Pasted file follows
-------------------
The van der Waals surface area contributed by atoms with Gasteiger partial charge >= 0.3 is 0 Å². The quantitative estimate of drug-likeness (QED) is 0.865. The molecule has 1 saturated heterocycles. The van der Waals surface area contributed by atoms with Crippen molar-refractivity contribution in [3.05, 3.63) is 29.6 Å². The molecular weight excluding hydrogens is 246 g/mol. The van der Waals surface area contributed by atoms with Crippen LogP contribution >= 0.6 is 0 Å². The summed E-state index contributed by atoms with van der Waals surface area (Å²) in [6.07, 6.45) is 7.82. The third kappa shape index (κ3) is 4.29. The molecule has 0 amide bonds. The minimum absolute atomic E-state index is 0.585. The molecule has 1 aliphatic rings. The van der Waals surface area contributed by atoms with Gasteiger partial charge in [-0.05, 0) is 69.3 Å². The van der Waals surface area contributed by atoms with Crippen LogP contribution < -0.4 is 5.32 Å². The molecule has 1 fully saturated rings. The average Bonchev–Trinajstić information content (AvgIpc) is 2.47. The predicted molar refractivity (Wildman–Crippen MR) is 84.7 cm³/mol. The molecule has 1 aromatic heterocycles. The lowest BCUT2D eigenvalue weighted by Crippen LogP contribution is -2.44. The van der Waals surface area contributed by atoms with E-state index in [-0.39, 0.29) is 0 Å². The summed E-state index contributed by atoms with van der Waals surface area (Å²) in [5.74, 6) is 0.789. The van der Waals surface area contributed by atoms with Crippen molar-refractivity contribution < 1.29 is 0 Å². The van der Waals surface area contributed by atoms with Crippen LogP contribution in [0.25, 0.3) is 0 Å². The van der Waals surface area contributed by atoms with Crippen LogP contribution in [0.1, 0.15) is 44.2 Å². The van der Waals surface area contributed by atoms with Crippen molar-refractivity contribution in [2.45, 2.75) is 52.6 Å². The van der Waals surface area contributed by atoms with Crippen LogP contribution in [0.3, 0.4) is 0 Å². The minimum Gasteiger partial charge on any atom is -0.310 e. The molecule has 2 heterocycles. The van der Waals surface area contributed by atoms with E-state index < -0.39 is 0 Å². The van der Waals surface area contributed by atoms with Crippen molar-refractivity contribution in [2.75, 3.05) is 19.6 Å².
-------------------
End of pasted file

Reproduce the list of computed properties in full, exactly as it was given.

The van der Waals surface area contributed by atoms with Gasteiger partial charge >= 0.3 is 0 Å². The quantitative estimate of drug-likeness (QED) is 0.865. The molecule has 1 saturated heterocycles. The van der Waals surface area contributed by atoms with Crippen molar-refractivity contribution in [3.05, 3.63) is 29.6 Å². The molecular weight excluding hydrogens is 246 g/mol. The van der Waals surface area contributed by atoms with Crippen LogP contribution >= 0.6 is 0 Å². The summed E-state index contributed by atoms with van der Waals surface area (Å²) in [6.07, 6.45) is 7.82. The third kappa shape index (κ3) is 4.29. The molecule has 0 amide bonds. The minimum absolute atomic E-state index is 0.585. The molecule has 1 aliphatic rings. The van der Waals surface area contributed by atoms with Gasteiger partial charge in [-0.05, 0) is 69.3 Å². The van der Waals surface area contributed by atoms with Crippen LogP contribution < -0.4 is 5.32 Å². The molecule has 1 fully saturated rings. The average Bonchev–Trinajstić information content (AvgIpc) is 2.47. The predicted molar refractivity (Wildman–Crippen MR) is 84.7 cm³/mol. The molecule has 1 aromatic heterocycles. The lowest BCUT2D eigenvalue weighted by Crippen LogP contribution is -2.44. The van der Waals surface area contributed by atoms with E-state index in [-0.39, 0.29) is 0 Å². The summed E-state index contributed by atoms with van der Waals surface area (Å²) in [5.74, 6) is 0.789. The van der Waals surface area contributed by atoms with Crippen molar-refractivity contribution < 1.29 is 0 Å². The van der Waals surface area contributed by atoms with Crippen LogP contribution in [0.25, 0.3) is 0 Å². The van der Waals surface area contributed by atoms with Crippen LogP contribution in [0.1, 0.15) is 44.2 Å². The van der Waals surface area contributed by atoms with Crippen molar-refractivity contribution in [2.45, 2.75) is 52.6 Å². The van der Waals surface area contributed by atoms with Crippen LogP contribution in [0.3, 0.4) is 0 Å². The minimum Gasteiger partial charge on any atom is -0.310 e. The molecule has 2 heterocycles. The van der Waals surface area contributed by atoms with E-state index < -0.39 is 0 Å². The van der Waals surface area contributed by atoms with Crippen molar-refractivity contribution in [2.75, 3.05) is 19.6 Å².